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A Fellowship in Learning: At Home in the World

Inauguration Remarks by Eileen Wilson-Oyelaran
March 11, 2006
Kalamazoo College

Platform guests, honorable delegates, trustees, alumni, the Kalamazoo College family, ladies and gentlemen. I am honored by your presence here today.

This day is not about Eileen Wilson-Oyelaran, it is about Kalamazoo College, an outstanding institution that accomplishes extraordinary things because of the dedication of the people who come together both to teach and to learn here.

And yet, I am humbled by the awesome responsibility and the sacred trust, which has been conferred upon me today. I recognize that I stand on the shoulders of men and women whose legacy of devotion, commitment and leadership has brought Kalamazoo College to where she is today: poised to sharpen her distinctiveness and advance boldly toward the future.

“ The central challenge of our time [is] the development of students who are truly at home in an increasingly complex, interdependent and often strife-torn world.”
-- James and Lucinda Stone, who brought a spirit of progressivism and a commitment to the equal education of men and women;
-- Allan Hoben, who captured the essence of this community in his notion of a fellowship in learning;
-- Frances Diebold, professor of biology, who more than any other faculty member embodied the fellowship in learning throughout her 44-year career at the college;
-- Weimer Hicks, who birthed the Kalamazoo Plan;
-- Wen Chao Chen and Bernard Palchick, who have shepherded "K" in times of transition;
-- My most recent predecessor, Jimmy Jones, whose efforts on behalf of this College continue to bear fruit;
-- Mrs. Pauline Byrd Johnson, who in 1926 became the first African American woman graduate of Kalamazoo College. Hers is a legacy of courage and gracefulness I hope to emulate.

In addition to those who came before, "K" is enriched by those who currently care for her:

-- the Board of Trustees, who steward this wonderful institution with a passion for securing its eminence;
-- the Alumni Association Executive Board and countless alums, who through their leadership and support ensure that K is faithful to her mission;
-- the faculty and staff, who, through their daily interactions with students and with one another, give life to the notion that we are a fellowship in learning committed to ensuring that our students are at home in the world.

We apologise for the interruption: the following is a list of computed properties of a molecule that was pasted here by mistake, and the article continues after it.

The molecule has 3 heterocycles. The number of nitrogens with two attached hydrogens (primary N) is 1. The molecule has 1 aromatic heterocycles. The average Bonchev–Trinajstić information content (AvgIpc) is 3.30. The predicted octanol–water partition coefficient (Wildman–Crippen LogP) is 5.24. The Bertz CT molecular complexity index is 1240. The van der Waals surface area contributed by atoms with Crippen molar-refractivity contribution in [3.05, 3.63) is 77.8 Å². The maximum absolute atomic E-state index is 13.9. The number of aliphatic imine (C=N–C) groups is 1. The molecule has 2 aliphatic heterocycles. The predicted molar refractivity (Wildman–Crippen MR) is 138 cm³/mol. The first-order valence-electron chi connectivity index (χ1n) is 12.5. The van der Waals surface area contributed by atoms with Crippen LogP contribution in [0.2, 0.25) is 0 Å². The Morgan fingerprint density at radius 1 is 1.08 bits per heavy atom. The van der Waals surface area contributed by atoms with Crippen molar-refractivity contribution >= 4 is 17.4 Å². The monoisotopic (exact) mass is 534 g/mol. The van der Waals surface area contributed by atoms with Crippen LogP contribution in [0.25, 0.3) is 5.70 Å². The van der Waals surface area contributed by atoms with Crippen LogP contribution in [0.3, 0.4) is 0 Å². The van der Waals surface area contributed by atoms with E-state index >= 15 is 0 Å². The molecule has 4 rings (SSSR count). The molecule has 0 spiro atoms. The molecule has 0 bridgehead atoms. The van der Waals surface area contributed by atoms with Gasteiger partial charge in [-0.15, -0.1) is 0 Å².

Before turning to the substance of my remarks, I would like to take a moment to thank the members of the planning committee, who have worked tirelessly to arrange these inaugural festivities. I am sure when they agreed to serve they had no idea what was in store. I most certainly did not. I am deeply grateful for their hard work and their attention to detail. I would also like to extend a special thanks to the Kalamazoo College students who, on this weekend before exams, have come out to assist in very many ways. I promise that we will celebrate this inauguration with a community party on April 1, when the junior class has returned from study aboard and when the pressure of exams seems a distant memory.

To family and friends who have traveled across the country to share this special occasion, I am thrilled by your presence. The Yoruba say: ore ore aso ara (friends are my cover) and your willingness to journey and to share this event speaks volumes about your friendship and your love-both of which have and will continue to sustain me. And finally, to my family: to my father Welford, who graces us this day with his 92 years of wisdom, history and memory-you are the wellspring of our purpose; to my sister Carol, a special thanks for your support and friendship; and to my husband/best friend/ counselor, Olasope -both Kalamazoo College and I are blessed to have you as my partner in this enterprise. To my children: Adedoyin, Oyindasola, Omosalewa and Oyeyinka: Omo Bate--I say, omo l'ade (when all is said and done, you are my crown).

An occasion such as this provides an opportunity for us to acknowledge our past while boldly envisioning our future. And thus, we have chosen as the theme for this weekend's festivities, A Fellowship in Learning: at home in the world. Those familiar with "K" will readily recognize the phrase, "A Fellowship in Learning," coined by President Allan Hoben in 1923 as a way of capturing the essence of the Kalamazoo College experience. Our choice of this theme allows us to claim Hoben's legacy while embracing the

“ The fellowship was designed to cultivate in learners the ability to think clearly, to appreciate every beautiful thing, and to revere the truth. ”

In the "Ritual of Recognition," the script of the first-year matriculation ceremony, written in 1927, and still used today, President Hoben states:

"Kalamazoo College is a Fellowship in Learning. It is not land or buildings. They are but the shell of a congenial group life that has persisted here for more than a century. Through the interplay of minds, both past and present, and in friendly contact with faculty members, the student evolves his/her best self and, therefore, his/her charter of service to mankind."